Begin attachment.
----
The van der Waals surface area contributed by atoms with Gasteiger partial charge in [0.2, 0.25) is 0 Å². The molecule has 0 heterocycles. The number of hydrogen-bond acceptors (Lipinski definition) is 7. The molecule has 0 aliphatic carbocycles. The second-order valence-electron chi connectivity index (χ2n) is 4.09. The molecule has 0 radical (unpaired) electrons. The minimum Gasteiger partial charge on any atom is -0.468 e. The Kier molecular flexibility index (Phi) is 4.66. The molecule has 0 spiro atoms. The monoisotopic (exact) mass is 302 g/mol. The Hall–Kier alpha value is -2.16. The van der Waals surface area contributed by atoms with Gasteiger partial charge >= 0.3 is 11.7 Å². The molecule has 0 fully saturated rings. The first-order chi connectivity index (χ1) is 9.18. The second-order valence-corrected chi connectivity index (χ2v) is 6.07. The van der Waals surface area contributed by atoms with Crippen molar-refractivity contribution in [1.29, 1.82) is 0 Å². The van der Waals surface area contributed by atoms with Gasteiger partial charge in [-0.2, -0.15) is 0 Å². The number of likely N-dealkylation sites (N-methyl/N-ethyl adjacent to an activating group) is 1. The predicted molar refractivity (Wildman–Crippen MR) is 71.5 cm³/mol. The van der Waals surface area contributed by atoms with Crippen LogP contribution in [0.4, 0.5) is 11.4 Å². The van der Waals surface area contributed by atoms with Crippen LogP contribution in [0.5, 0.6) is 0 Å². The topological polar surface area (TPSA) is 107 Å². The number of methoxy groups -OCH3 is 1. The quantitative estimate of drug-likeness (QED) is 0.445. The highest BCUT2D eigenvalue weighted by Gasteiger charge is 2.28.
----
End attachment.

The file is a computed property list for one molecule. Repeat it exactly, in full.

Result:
The van der Waals surface area contributed by atoms with Gasteiger partial charge in [0.2, 0.25) is 0 Å². The molecule has 0 heterocycles. The number of hydrogen-bond acceptors (Lipinski definition) is 7. The molecule has 0 aliphatic carbocycles. The second-order valence-electron chi connectivity index (χ2n) is 4.09. The molecule has 0 radical (unpaired) electrons. The minimum Gasteiger partial charge on any atom is -0.468 e. The Kier molecular flexibility index (Phi) is 4.66. The molecule has 0 spiro atoms. The monoisotopic (exact) mass is 302 g/mol. The Hall–Kier alpha value is -2.16. The van der Waals surface area contributed by atoms with Gasteiger partial charge >= 0.3 is 11.7 Å². The molecule has 0 fully saturated rings. The first-order chi connectivity index (χ1) is 9.18. The second-order valence-corrected chi connectivity index (χ2v) is 6.07. The van der Waals surface area contributed by atoms with Crippen molar-refractivity contribution in [1.29, 1.82) is 0 Å². The van der Waals surface area contributed by atoms with Gasteiger partial charge in [-0.2, -0.15) is 0 Å². The number of likely N-dealkylation sites (N-methyl/N-ethyl adjacent to an activating group) is 1. The predicted molar refractivity (Wildman–Crippen MR) is 71.5 cm³/mol. The van der Waals surface area contributed by atoms with Crippen LogP contribution in [0.4, 0.5) is 11.4 Å². The van der Waals surface area contributed by atoms with Crippen LogP contribution in [0.5, 0.6) is 0 Å². The topological polar surface area (TPSA) is 107 Å². The number of methoxy groups -OCH3 is 1. The quantitative estimate of drug-likeness (QED) is 0.445. The highest BCUT2D eigenvalue weighted by Gasteiger charge is 2.28.